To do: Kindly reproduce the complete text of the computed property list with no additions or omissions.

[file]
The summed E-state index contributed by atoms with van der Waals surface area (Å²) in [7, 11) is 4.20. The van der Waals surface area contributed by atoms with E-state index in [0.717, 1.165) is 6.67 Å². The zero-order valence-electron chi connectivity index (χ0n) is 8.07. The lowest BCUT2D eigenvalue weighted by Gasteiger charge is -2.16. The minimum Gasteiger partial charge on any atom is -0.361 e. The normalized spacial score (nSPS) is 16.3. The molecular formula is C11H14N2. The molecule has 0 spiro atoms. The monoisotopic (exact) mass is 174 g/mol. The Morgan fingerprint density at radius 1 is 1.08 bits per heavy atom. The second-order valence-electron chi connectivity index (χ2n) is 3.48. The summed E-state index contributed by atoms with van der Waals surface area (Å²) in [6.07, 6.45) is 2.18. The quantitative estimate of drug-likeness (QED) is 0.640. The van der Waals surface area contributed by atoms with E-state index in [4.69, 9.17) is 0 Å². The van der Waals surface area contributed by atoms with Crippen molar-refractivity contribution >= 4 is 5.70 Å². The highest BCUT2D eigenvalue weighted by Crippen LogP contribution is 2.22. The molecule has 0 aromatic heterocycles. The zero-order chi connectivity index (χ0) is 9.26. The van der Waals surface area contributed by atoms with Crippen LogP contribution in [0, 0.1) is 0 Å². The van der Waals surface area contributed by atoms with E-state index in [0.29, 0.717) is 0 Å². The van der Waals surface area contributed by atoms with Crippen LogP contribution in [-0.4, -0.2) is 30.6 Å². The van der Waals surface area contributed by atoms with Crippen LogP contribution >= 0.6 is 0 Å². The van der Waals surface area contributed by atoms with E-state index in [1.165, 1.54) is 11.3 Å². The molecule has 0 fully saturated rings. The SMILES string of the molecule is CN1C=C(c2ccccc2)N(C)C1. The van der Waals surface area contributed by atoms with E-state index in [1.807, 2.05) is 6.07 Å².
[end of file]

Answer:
The summed E-state index contributed by atoms with van der Waals surface area (Å²) in [7, 11) is 4.20. The van der Waals surface area contributed by atoms with E-state index in [0.717, 1.165) is 6.67 Å². The zero-order valence-electron chi connectivity index (χ0n) is 8.07. The lowest BCUT2D eigenvalue weighted by Gasteiger charge is -2.16. The minimum Gasteiger partial charge on any atom is -0.361 e. The normalized spacial score (nSPS) is 16.3. The molecular formula is C11H14N2. The molecule has 0 spiro atoms. The monoisotopic (exact) mass is 174 g/mol. The Morgan fingerprint density at radius 1 is 1.08 bits per heavy atom. The second-order valence-electron chi connectivity index (χ2n) is 3.48. The summed E-state index contributed by atoms with van der Waals surface area (Å²) in [6.07, 6.45) is 2.18. The quantitative estimate of drug-likeness (QED) is 0.640. The van der Waals surface area contributed by atoms with E-state index in [4.69, 9.17) is 0 Å². The van der Waals surface area contributed by atoms with Crippen molar-refractivity contribution >= 4 is 5.70 Å². The highest BCUT2D eigenvalue weighted by Crippen LogP contribution is 2.22. The molecule has 0 aromatic heterocycles. The zero-order chi connectivity index (χ0) is 9.26. The van der Waals surface area contributed by atoms with Crippen LogP contribution in [0, 0.1) is 0 Å². The van der Waals surface area contributed by atoms with E-state index in [0.29, 0.717) is 0 Å². The van der Waals surface area contributed by atoms with Crippen LogP contribution in [-0.4, -0.2) is 30.6 Å². The van der Waals surface area contributed by atoms with Crippen LogP contribution >= 0.6 is 0 Å². The van der Waals surface area contributed by atoms with E-state index in [1.165, 1.54) is 11.3 Å². The molecule has 0 fully saturated rings. The SMILES string of the molecule is CN1C=C(c2ccccc2)N(C)C1. The van der Waals surface area contributed by atoms with E-state index in [1.807, 2.05) is 6.07 Å².